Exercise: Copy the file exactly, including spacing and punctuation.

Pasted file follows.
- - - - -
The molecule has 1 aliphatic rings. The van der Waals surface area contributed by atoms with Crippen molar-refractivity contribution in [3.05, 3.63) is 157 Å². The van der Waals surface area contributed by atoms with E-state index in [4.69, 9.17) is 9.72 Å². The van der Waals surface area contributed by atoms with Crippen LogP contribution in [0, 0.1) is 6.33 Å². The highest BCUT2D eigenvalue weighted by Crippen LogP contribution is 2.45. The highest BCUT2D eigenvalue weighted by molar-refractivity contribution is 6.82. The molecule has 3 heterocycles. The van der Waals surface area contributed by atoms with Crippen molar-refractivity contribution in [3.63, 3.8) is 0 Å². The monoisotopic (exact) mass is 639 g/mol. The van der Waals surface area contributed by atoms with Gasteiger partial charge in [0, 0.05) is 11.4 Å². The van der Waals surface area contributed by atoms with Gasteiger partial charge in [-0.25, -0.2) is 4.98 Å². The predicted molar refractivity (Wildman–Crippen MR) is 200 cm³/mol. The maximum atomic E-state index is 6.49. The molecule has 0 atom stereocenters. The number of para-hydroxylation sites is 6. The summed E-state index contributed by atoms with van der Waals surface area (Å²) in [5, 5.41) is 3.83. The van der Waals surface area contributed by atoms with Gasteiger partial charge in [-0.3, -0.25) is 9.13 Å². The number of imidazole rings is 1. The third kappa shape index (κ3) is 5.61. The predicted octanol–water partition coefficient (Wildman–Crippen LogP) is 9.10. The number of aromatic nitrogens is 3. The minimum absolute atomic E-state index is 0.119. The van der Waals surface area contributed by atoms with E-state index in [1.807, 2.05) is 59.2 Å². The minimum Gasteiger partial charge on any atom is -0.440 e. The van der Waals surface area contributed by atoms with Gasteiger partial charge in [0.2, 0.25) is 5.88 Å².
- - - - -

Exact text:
The molecule has 1 aliphatic rings. The van der Waals surface area contributed by atoms with Crippen molar-refractivity contribution in [3.05, 3.63) is 157 Å². The van der Waals surface area contributed by atoms with E-state index in [4.69, 9.17) is 9.72 Å². The van der Waals surface area contributed by atoms with Crippen LogP contribution in [0, 0.1) is 6.33 Å². The highest BCUT2D eigenvalue weighted by Crippen LogP contribution is 2.45. The highest BCUT2D eigenvalue weighted by molar-refractivity contribution is 6.82. The molecule has 3 heterocycles. The van der Waals surface area contributed by atoms with Crippen molar-refractivity contribution in [3.63, 3.8) is 0 Å². The monoisotopic (exact) mass is 639 g/mol. The van der Waals surface area contributed by atoms with Gasteiger partial charge in [0, 0.05) is 11.4 Å². The van der Waals surface area contributed by atoms with Gasteiger partial charge in [-0.25, -0.2) is 4.98 Å². The predicted molar refractivity (Wildman–Crippen MR) is 200 cm³/mol. The maximum atomic E-state index is 6.49. The molecule has 0 atom stereocenters. The number of para-hydroxylation sites is 6. The summed E-state index contributed by atoms with van der Waals surface area (Å²) in [5, 5.41) is 3.83. The van der Waals surface area contributed by atoms with Gasteiger partial charge in [-0.3, -0.25) is 9.13 Å². The number of imidazole rings is 1. The third kappa shape index (κ3) is 5.61. The predicted octanol–water partition coefficient (Wildman–Crippen LogP) is 9.10. The number of aromatic nitrogens is 3. The minimum absolute atomic E-state index is 0.119. The van der Waals surface area contributed by atoms with E-state index in [1.807, 2.05) is 59.2 Å². The minimum Gasteiger partial charge on any atom is -0.440 e. The van der Waals surface area contributed by atoms with Gasteiger partial charge in [0.2, 0.25) is 5.88 Å².